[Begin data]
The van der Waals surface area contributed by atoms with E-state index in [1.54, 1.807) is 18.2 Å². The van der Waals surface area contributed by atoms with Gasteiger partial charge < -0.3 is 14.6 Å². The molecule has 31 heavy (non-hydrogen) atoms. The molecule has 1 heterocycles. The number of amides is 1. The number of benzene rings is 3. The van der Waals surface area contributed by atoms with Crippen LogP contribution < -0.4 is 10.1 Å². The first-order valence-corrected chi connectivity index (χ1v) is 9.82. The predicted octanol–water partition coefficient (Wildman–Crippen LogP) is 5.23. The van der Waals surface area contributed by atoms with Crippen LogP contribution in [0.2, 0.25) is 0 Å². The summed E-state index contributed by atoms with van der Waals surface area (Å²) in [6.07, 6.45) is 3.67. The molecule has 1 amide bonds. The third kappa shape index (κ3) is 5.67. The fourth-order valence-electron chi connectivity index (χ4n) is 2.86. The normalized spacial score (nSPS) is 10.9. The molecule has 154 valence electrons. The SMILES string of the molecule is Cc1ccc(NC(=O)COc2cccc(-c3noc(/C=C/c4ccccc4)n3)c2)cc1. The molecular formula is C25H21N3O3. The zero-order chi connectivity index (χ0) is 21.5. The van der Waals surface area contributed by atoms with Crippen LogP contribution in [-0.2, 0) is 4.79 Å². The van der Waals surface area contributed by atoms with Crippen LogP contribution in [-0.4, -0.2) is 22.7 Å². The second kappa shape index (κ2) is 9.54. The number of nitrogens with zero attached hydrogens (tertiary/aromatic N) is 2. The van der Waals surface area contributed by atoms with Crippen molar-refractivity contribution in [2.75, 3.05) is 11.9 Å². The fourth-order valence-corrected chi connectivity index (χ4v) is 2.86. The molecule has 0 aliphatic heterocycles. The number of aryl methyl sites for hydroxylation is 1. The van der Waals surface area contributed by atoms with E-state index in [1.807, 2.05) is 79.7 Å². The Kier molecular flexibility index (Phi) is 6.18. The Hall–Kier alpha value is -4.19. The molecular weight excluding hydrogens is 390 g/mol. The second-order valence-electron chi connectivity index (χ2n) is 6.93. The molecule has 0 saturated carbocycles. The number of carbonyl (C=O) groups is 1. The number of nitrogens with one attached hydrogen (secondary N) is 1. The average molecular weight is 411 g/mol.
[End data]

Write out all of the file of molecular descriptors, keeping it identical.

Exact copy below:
The van der Waals surface area contributed by atoms with E-state index in [1.54, 1.807) is 18.2 Å². The van der Waals surface area contributed by atoms with Gasteiger partial charge < -0.3 is 14.6 Å². The molecule has 31 heavy (non-hydrogen) atoms. The molecule has 1 heterocycles. The number of amides is 1. The number of benzene rings is 3. The van der Waals surface area contributed by atoms with Crippen LogP contribution < -0.4 is 10.1 Å². The first-order valence-corrected chi connectivity index (χ1v) is 9.82. The predicted octanol–water partition coefficient (Wildman–Crippen LogP) is 5.23. The van der Waals surface area contributed by atoms with Crippen LogP contribution in [0.2, 0.25) is 0 Å². The summed E-state index contributed by atoms with van der Waals surface area (Å²) in [6.07, 6.45) is 3.67. The molecule has 1 amide bonds. The third kappa shape index (κ3) is 5.67. The fourth-order valence-electron chi connectivity index (χ4n) is 2.86. The normalized spacial score (nSPS) is 10.9. The molecule has 154 valence electrons. The SMILES string of the molecule is Cc1ccc(NC(=O)COc2cccc(-c3noc(/C=C/c4ccccc4)n3)c2)cc1. The molecular formula is C25H21N3O3. The zero-order chi connectivity index (χ0) is 21.5. The van der Waals surface area contributed by atoms with Crippen LogP contribution in [-0.2, 0) is 4.79 Å². The van der Waals surface area contributed by atoms with Crippen LogP contribution in [-0.4, -0.2) is 22.7 Å². The second kappa shape index (κ2) is 9.54. The number of nitrogens with zero attached hydrogens (tertiary/aromatic N) is 2. The van der Waals surface area contributed by atoms with Crippen molar-refractivity contribution in [2.75, 3.05) is 11.9 Å². The fourth-order valence-corrected chi connectivity index (χ4v) is 2.86. The molecule has 0 aliphatic heterocycles. The number of aryl methyl sites for hydroxylation is 1. The van der Waals surface area contributed by atoms with E-state index in [1.807, 2.05) is 79.7 Å². The Kier molecular flexibility index (Phi) is 6.18. The Hall–Kier alpha value is -4.19. The molecular weight excluding hydrogens is 390 g/mol. The second-order valence-electron chi connectivity index (χ2n) is 6.93. The molecule has 0 saturated carbocycles. The number of carbonyl (C=O) groups is 1. The number of nitrogens with one attached hydrogen (secondary N) is 1. The average molecular weight is 411 g/mol.